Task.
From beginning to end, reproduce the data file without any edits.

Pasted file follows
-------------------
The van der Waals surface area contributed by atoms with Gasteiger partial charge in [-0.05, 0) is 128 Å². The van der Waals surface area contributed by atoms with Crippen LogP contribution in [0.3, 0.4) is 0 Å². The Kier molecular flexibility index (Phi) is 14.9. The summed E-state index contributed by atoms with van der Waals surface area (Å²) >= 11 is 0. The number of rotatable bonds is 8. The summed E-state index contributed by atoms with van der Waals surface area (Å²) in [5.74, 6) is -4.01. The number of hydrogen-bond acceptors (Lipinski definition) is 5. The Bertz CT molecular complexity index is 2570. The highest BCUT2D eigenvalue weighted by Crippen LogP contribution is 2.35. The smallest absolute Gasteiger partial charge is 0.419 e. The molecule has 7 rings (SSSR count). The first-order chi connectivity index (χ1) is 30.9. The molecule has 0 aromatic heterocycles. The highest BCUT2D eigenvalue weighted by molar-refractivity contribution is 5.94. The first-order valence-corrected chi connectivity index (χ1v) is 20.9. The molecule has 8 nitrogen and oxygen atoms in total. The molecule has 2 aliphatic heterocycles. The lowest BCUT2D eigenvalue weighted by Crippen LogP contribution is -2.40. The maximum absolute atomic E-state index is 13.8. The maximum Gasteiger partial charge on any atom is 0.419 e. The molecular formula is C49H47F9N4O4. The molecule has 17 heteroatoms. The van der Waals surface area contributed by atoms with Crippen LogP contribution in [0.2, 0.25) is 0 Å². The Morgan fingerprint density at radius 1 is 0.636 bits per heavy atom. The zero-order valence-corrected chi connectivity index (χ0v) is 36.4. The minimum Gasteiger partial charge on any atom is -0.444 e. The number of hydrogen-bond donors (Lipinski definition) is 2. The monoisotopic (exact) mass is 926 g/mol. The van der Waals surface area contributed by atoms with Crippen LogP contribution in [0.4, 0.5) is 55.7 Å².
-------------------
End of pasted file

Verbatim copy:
The van der Waals surface area contributed by atoms with Gasteiger partial charge in [-0.05, 0) is 128 Å². The van der Waals surface area contributed by atoms with Crippen LogP contribution in [0.3, 0.4) is 0 Å². The Kier molecular flexibility index (Phi) is 14.9. The summed E-state index contributed by atoms with van der Waals surface area (Å²) >= 11 is 0. The number of rotatable bonds is 8. The summed E-state index contributed by atoms with van der Waals surface area (Å²) in [5.74, 6) is -4.01. The number of hydrogen-bond acceptors (Lipinski definition) is 5. The Bertz CT molecular complexity index is 2570. The highest BCUT2D eigenvalue weighted by Crippen LogP contribution is 2.35. The smallest absolute Gasteiger partial charge is 0.419 e. The molecule has 7 rings (SSSR count). The first-order chi connectivity index (χ1) is 30.9. The molecule has 0 aromatic heterocycles. The highest BCUT2D eigenvalue weighted by molar-refractivity contribution is 5.94. The first-order valence-corrected chi connectivity index (χ1v) is 20.9. The molecule has 8 nitrogen and oxygen atoms in total. The molecule has 2 aliphatic heterocycles. The lowest BCUT2D eigenvalue weighted by Crippen LogP contribution is -2.40. The maximum absolute atomic E-state index is 13.8. The maximum Gasteiger partial charge on any atom is 0.419 e. The molecular formula is C49H47F9N4O4. The molecule has 17 heteroatoms. The van der Waals surface area contributed by atoms with Crippen LogP contribution in [0.2, 0.25) is 0 Å². The Morgan fingerprint density at radius 1 is 0.636 bits per heavy atom. The zero-order valence-corrected chi connectivity index (χ0v) is 36.4. The minimum Gasteiger partial charge on any atom is -0.444 e. The number of hydrogen-bond donors (Lipinski definition) is 2. The monoisotopic (exact) mass is 926 g/mol. The van der Waals surface area contributed by atoms with Crippen LogP contribution in [0.4, 0.5) is 55.7 Å².